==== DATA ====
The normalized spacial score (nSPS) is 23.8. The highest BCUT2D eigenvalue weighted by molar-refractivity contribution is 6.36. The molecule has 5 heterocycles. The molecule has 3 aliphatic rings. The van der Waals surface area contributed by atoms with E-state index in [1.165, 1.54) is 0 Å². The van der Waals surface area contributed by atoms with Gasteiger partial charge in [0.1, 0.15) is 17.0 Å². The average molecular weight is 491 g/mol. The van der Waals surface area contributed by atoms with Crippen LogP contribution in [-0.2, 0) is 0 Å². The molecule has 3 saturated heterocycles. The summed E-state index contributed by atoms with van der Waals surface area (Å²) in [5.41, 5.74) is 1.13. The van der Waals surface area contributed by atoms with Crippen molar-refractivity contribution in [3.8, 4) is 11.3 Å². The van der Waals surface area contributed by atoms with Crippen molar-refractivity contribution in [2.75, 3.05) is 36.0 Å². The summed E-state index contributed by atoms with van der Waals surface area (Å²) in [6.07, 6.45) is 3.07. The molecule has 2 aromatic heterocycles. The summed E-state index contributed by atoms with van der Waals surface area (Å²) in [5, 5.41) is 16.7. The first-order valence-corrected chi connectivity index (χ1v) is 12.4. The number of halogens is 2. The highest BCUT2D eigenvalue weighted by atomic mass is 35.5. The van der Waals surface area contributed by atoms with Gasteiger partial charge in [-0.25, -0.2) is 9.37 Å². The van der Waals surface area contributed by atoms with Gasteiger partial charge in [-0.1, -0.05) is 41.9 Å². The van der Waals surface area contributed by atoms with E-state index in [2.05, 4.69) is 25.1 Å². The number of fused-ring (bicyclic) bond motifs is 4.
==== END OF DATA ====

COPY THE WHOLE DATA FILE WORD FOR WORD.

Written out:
The normalized spacial score (nSPS) is 23.8. The highest BCUT2D eigenvalue weighted by molar-refractivity contribution is 6.36. The molecule has 5 heterocycles. The molecule has 3 aliphatic rings. The van der Waals surface area contributed by atoms with E-state index in [1.165, 1.54) is 0 Å². The van der Waals surface area contributed by atoms with Gasteiger partial charge in [0.1, 0.15) is 17.0 Å². The average molecular weight is 491 g/mol. The van der Waals surface area contributed by atoms with Crippen LogP contribution in [-0.2, 0) is 0 Å². The molecule has 3 saturated heterocycles. The summed E-state index contributed by atoms with van der Waals surface area (Å²) in [5.41, 5.74) is 1.13. The van der Waals surface area contributed by atoms with Crippen molar-refractivity contribution in [3.8, 4) is 11.3 Å². The van der Waals surface area contributed by atoms with Crippen molar-refractivity contribution in [2.75, 3.05) is 36.0 Å². The summed E-state index contributed by atoms with van der Waals surface area (Å²) in [6.07, 6.45) is 3.07. The molecule has 2 aromatic heterocycles. The summed E-state index contributed by atoms with van der Waals surface area (Å²) in [5, 5.41) is 16.7. The first-order valence-corrected chi connectivity index (χ1v) is 12.4. The number of halogens is 2. The highest BCUT2D eigenvalue weighted by atomic mass is 35.5. The van der Waals surface area contributed by atoms with Gasteiger partial charge in [-0.25, -0.2) is 9.37 Å². The van der Waals surface area contributed by atoms with Gasteiger partial charge in [-0.1, -0.05) is 41.9 Å². The van der Waals surface area contributed by atoms with E-state index in [2.05, 4.69) is 25.1 Å². The number of fused-ring (bicyclic) bond motifs is 4.